Eliminated Items are crossed out. This happens when an item is completed or is no longer relevant. In the example above the client may have signed the scope document or passed on the agency.
A new list is created at the end of the day. All items that were not eliminated carry over, and are reset to a pending state. This becomes a reminder to follow up with the person the item is waiting on. Items that are the most important receive a star next to them. This signals that the task needs to be tackled first thing.
Pro Tip: If you are using a notebook, add tomorrow’s date to the top of the list. This way you can look back at previous dates and know when you did what.
To-Do List in Practice
I keep two separate lists. One is at work and is organized by client. The other is at home and is organized mostly by my side projects. I also add grocery items, bills to pay and miscellaneous items to that list.
Don’t have any idea what I’ve been talking about? See my personal list below (on one of my work notepads).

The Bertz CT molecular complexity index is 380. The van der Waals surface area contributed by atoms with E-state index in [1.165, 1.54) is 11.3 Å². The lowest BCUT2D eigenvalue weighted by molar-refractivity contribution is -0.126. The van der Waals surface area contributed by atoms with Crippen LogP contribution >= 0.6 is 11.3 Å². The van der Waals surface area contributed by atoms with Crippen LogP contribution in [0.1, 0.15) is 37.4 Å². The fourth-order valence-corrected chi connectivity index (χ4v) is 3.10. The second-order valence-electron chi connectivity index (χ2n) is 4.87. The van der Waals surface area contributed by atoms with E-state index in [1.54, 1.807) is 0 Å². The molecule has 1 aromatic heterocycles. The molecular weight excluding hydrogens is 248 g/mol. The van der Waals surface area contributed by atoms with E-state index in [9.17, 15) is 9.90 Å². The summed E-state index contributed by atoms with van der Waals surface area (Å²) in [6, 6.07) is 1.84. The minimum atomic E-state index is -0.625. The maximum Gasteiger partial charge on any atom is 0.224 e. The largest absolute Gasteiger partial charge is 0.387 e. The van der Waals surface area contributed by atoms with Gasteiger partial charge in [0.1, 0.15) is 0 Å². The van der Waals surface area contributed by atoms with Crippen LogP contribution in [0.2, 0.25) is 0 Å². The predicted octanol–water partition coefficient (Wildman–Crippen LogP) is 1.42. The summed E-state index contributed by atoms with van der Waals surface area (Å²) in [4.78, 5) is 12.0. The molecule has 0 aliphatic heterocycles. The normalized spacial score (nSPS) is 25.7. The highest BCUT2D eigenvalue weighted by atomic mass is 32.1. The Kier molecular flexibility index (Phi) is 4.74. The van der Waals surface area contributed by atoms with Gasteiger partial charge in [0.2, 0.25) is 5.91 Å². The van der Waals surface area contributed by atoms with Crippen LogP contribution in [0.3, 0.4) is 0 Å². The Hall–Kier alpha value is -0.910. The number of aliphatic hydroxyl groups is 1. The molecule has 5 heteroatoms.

The top of the list has items I need to do for Signal Tower. I just did an interview with Sacha Grief and need to send him a follow-up email about photography and other post-interview items. I’ve done my due diligence, but need to make sure he gets back to me. That’s why it get’s a check, but hasn’t been crossed off.
Compare that with the Advertisers section. I’ve added a list of advertising agencies in Atlanta and there isn’t anything else to do. That’s why it gets crossed off the list.
There aren’t any stars on this list, because none of these tasks need to be done immediately. My stars usually come in the form of a big asterisk.
What happens when I’m not at either of my desks?
Some say that this is the shortcoming of doing a to-do list by hand. I tend to email myself to-do items and add them when I’m back. It takes about the same amount of effort to open my phone and send myself an email as it would to open an application and add one.
You don’t need to go out and purchase a fancy planner. I use a 4-inch by 9-inch notepad that I was given when I joined Red Square. I tend to think that narrower and longer notepads make more sense, because you can add more items. It’s really up to personal preference though.
If you’ve reached this point in the post, I assume you’re either excited or skeptical. I hope you’re excited, but if not let me address a few of your concerns.